Twin Peaks Usenet Archive
Subject: Re: Mindless speculation about the killer (SPOILER?)
From: email@example.com (Tim Maroney)
Date: 1990-04-17, 14:32
Reply-to: tim@hoptoad.UUCP (Tim Maroney)
In article <54934@bbn.COM> mesard@BBN.COM (Wayne Mesard) writes:
> >Who didn't do it:
> >1) That truck driver. Too obvious. He might have done that other girl
> > (and just when are going to hear from her anyway?), but the smart money
> > had already decided that the incidents were unrelated. (You can
> > quote me on that.) Remember that the attack last year was in a
> > different part of the state. Truck drivers travel a lot. And this
> > one came home early the day after the rape with blood on his shirt.
They were unrelated? Then what was the heart doing at the scene? It
seems clear both girls were held at the same place; Laura's heart was
there, but they only found the place by retracing Ronette's steps.
You've mentioned two of the main things indicting Leo -- he drives very
fast and his shirt was soaked with blood -- but missed a couple of
others. One's obvious -- he obviously enjoys hurting women. The other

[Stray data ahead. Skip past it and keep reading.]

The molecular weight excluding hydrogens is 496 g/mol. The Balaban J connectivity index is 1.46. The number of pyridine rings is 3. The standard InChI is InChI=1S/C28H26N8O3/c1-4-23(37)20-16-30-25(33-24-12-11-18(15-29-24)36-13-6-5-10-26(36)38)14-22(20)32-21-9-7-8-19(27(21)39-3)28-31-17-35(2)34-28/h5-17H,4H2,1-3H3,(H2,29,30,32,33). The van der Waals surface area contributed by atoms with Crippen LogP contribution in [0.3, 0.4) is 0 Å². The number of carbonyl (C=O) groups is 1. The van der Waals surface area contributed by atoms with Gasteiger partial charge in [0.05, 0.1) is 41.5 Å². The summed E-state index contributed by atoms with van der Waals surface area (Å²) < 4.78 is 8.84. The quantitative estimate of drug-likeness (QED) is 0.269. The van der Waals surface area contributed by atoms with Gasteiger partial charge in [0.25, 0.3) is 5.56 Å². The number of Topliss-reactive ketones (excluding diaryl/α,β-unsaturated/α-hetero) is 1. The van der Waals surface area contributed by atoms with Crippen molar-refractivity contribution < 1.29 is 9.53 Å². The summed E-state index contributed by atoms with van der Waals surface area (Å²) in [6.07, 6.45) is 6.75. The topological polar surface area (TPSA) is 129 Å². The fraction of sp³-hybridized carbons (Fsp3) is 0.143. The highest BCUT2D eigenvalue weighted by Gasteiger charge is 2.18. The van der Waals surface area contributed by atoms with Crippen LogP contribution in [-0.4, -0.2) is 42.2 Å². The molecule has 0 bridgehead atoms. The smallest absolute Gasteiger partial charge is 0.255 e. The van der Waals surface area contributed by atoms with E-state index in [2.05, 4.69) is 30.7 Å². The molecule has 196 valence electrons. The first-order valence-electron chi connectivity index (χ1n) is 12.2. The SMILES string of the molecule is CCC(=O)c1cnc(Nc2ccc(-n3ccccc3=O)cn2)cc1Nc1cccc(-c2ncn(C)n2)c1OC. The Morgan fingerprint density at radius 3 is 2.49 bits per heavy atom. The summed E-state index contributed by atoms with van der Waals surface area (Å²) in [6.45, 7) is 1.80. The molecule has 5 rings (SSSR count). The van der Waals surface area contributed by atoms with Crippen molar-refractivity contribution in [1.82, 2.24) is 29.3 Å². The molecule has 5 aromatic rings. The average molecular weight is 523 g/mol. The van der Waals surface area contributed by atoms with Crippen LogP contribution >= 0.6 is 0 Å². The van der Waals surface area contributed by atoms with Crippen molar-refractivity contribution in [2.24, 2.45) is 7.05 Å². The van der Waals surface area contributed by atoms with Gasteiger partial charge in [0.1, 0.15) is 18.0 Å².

-- the interior of his house has a lot of plastic wrap lying around,
apparently from unfinished improvements.
> >2) The football boyfriend. Killers don't have nice hair.
Bobby killed somebody, but I'm not sure if it was Jocelyn's husband, or
the as-yet-unidentified stiff in the barn the year before. I doubt he
killed Laura, though it's possible. My bet is that he was paid by
Jocelyn to kill her husband, and that she's deeply involved with the
drugs and pornography in the town -- and possibly with Laura's killer.
In this case, still waters run deep. You can tell from the direction,
specifically the way her face is presented and when.
> >3) The biker. (Gosh this guy's really good with names. You can tell
> > he's a real fan.) Jack Kerouac characters aren't killers.
James Hurley. I'm sure he didn't do it.
-- Tim Maroney, Mac Software Consultant, sun!hoptoad!tim, firstname.lastname@example.org "In science it often happens that scientists say, 'You know that's a really good argument; my position is mistaken,' and then they actually change their minds and you never hear that old view from them again. They really do it. It doesn't happen as often as it should, because scientists are human and change is sometimes painful. But it happens every day. I cannot recall the last time something like that happened in politics or religion." -- Carl Sagan, 1987 CSICOP keynote address